But, even then, having such overlapping conformances brings a few other things to solve; such as, what’s the generic bounds of f in:

struct X<T> {}
extension X: P where T: P1 {}
extension X: P where T: P2 {}
extension X: P where T == SomeType {}

struct RequiresP<U: P> {}

func f<V>(_: RequiresP<X<V>>) {}

We’d either need to have a bound X<V>: P, or some sort of disjunction V: P1 || V: P2 || V == SomeType, neither of which we currently support (but we control the compiler so presumably we could, but extra complexity!). The former could presumably be inferred, but the latter couldn’t and would thus have to be programmer-visible/writable.

The proposal does touch on the pain of having disjunctions briefly “It is no longer possible to uniquely say what is required to make a generic type conform to a protocol, because there might be several unrelated possibilities”, but as you say, it doesn’t explicitly cover this.

Thoughts, @Douglas_Gregor?

(Although, if we do disable that inference, that opens the way for implied conditional conformances, in my mind!)

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Leaving the bigger questions to Douglas — I’m well in over my head here! — I’ll just note that in this example paraphrased from the proposal:

protocol P { }
protocol R: P { }
protocol S: R { }

struct Y<T> { }

extension Y: R where T: R { }
extension Y: S where T: S { }

struct Z<A: P> { }

// Compiler could infer:
// 1. It must be that Y<B>: P because Z uses it as type param,
// 2. and the only way Y<B>: P is if either B: R or B: S,
//    per the conformances above,
// 3. and since S: R, then either way
// 4. the type checker can assume B: R.
func foo<B>(x: Z<Y<B>>) { }

…on the face of it, it doesn’t seem onorous at all to me to drop step 2 in the inference above, and require foo to explain explicitly why it thinks Y<B> can be the type param of Z:

func foo<B: R>(x: Z<Y<B>>) { }

Now adding this future / retroactive conformance:

extension Y: P where T: P { }

…is no longer a breaking change, because foo explicitly declared that it expects B: R.

You asked me:

I was thinking bout the above issues @Paul_Cantrell and you discussed above, but was too busy to elaborate.

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Yeah, that’s the solution I’d start with if we did decide to change this. However, I talked to Doug and others and the thinking is fairly strongly against overlapping conformances: they bring a whole pile of other issues.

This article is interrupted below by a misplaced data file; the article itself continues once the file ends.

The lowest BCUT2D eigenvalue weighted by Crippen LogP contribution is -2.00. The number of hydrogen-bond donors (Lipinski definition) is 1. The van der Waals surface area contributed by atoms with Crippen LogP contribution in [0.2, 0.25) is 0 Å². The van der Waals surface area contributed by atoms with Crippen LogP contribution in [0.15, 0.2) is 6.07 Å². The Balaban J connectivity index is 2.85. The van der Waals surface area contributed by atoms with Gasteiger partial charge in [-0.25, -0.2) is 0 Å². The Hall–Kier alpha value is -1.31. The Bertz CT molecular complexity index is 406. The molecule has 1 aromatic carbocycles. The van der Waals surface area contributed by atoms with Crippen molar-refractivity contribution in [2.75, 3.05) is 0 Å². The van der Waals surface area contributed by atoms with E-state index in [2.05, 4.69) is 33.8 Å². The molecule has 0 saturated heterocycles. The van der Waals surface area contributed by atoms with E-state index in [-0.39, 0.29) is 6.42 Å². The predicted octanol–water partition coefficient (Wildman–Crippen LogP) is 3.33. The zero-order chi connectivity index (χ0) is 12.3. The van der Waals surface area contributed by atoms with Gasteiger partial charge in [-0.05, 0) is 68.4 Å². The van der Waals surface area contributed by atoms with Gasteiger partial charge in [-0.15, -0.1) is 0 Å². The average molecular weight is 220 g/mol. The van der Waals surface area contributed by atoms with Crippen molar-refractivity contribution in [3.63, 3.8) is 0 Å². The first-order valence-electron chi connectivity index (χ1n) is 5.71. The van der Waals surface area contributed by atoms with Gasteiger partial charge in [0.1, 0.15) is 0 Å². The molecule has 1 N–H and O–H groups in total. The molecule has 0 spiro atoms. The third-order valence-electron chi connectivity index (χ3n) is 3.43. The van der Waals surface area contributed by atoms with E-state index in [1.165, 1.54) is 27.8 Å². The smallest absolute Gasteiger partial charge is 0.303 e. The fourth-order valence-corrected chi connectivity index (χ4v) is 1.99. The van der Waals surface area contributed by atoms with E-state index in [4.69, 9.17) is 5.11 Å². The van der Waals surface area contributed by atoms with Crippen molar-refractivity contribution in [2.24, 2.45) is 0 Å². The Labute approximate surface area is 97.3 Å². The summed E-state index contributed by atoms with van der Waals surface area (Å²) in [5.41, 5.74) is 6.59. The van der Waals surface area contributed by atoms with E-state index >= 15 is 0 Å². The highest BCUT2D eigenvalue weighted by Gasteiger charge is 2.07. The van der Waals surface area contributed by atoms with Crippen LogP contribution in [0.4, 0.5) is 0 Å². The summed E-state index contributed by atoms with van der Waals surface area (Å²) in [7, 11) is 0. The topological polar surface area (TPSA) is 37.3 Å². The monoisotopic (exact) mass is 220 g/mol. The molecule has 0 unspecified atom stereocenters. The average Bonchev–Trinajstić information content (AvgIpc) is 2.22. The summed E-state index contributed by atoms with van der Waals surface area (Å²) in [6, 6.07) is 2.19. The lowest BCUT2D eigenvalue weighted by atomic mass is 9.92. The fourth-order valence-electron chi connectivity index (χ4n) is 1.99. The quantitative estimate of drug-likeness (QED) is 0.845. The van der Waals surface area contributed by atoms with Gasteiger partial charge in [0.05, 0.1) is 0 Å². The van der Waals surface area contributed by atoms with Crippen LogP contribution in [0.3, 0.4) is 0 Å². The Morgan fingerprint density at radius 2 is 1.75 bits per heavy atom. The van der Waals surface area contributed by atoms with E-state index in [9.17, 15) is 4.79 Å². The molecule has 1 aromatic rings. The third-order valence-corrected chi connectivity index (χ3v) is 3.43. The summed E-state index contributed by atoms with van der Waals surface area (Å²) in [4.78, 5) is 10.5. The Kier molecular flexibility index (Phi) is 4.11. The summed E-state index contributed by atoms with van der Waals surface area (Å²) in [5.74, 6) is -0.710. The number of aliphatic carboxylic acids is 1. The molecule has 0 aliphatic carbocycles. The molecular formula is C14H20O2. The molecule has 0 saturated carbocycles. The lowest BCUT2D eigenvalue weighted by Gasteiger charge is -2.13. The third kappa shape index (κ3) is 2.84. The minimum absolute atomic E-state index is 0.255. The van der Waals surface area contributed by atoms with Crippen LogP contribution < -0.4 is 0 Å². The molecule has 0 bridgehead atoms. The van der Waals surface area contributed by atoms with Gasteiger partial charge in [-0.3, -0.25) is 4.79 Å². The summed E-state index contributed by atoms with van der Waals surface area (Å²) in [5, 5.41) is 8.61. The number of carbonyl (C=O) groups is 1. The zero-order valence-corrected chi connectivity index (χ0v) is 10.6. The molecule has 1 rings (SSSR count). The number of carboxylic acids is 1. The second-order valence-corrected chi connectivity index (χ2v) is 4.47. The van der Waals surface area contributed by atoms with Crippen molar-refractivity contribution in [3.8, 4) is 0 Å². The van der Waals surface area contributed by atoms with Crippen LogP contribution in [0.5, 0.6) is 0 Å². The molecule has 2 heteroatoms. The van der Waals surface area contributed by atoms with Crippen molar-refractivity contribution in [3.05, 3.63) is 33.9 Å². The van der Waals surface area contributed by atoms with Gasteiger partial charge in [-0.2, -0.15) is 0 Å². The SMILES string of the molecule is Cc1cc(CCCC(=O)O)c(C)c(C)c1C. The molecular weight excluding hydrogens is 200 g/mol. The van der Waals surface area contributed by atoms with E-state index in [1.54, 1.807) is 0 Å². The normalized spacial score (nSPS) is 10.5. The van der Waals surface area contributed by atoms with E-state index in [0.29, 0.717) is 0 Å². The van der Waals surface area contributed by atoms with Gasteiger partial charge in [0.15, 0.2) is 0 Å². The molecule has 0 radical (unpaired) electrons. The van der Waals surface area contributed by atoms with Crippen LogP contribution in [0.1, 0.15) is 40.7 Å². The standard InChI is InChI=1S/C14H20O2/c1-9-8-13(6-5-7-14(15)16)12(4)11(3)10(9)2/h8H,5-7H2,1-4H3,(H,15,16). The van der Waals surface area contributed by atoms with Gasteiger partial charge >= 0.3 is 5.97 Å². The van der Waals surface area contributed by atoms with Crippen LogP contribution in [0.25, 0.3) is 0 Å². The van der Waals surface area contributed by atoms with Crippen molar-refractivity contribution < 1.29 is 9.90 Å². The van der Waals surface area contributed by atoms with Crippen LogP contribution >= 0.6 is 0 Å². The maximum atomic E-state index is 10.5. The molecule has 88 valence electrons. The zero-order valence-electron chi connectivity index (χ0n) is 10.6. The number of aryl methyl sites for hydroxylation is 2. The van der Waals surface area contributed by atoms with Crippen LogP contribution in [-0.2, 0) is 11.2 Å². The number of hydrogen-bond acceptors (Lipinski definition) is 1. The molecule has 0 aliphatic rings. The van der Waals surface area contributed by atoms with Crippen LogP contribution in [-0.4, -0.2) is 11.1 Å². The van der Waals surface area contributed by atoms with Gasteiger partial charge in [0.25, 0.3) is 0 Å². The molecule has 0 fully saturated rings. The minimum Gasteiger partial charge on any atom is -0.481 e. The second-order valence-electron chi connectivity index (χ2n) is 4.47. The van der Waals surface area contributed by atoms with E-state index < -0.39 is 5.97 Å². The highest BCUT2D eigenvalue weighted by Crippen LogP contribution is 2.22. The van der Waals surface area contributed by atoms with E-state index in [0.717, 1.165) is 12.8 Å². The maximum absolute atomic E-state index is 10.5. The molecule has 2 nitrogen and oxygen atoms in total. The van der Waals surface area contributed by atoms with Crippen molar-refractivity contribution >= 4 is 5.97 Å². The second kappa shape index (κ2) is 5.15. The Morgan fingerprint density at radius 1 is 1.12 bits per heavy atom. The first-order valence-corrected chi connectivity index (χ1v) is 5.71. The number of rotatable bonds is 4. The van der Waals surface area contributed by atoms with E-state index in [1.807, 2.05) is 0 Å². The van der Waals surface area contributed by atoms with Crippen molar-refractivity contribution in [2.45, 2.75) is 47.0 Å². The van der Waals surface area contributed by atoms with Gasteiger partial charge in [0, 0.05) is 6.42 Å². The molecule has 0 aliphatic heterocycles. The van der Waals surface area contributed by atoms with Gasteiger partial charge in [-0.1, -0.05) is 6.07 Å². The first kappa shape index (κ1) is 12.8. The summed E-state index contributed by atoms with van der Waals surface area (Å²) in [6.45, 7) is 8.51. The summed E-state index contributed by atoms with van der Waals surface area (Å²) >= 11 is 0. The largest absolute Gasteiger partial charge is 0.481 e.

I’ve added a paragraph to the pull request summarising this discussion. Thanks for bringing it up!

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That makes more sense to me. Frankly I was surprised the proposal left the door open as wide as it did, especially to overlapping conformances that form diamonds!

The new paragraph clarifies nicely. This part raised another question (forgive me):

A possible alternative … would be to disable this sort of inference from conditional conformances, and instead require the user to write func foo<A: P>. This could also allow the conformances to be implied, since it would no longer be such a backwards-compatibility problem.

Even if the door is firmly shut on overlapping conformances, is there still something to be said for that approach? I find it less surprising — even expected, if I hadn’t read this proposal — that the compiler would infer Y: P where T: R as opposed to inferring A: R in the func foo<A>(x: Z<Y<A>>) example.

If the compiler didn’t make that foo inference, if it required func foo<A: P> instead, then could it safely assume Y: P where T: R (even without overlapping conformance)?

Or if not that, then could it make an inference more like “there exists some supertype U of R such that Y: P where T: U”?

The amendment was accepted after core team discussion, and an implementation has landed at

It includes fixits, quoting one my comments:

I’ve changed the non-Swifty fixit to … three fixits! Similar to try/try!/try?, it suggests three possibly-sensible things, e.g. given protocol Sub: Base {} and extension X: Sub where T: Sub it offers:

  • “relaxed” requirements: extension X: Base where T: Base,
  • the same requirements: extension X: Base where T: Sub,
  • different requirements: extension X: Base where <#requirements#>.

The relaxed requirements is a heuristic trying to match the common patterns with protocols like Hashable/Equatable, and the collection hierarchy. It only triggers if all the requirements are of the form <parameter>: Sub, and they each get rewritten to <parameter>: Base (meaning this fixit isn’t offered for extension X: Sub where T == Int or extension X: Sub where T: Unrelated). The other two are offered in all cases.

The full experience of accepting any of them is, for instance:

extension X: Sub where T: Sub {}

extension X: Base where <#requirements#> {

extension X: Sub where T: Sub {}

Yeah, I agree that that example is a bit subtle and a bit of an edge case. I actually realised a slightly more convincing one: SomeConditionalSequence<T>.Iterator will infer the appropriate bounds to make SomeConditionalSequence<T> a Sequence, to get access to Iterator.

I think it could for the specific case of a single conformance to a subprotocol of P, but as soon as you have more than one, an explicit conformance is needed. I don’t think the supertype inference is useful: the only thing one can use with that in practice is T: R, as it’s not known which parts of R and its supertypes are used in the conformance.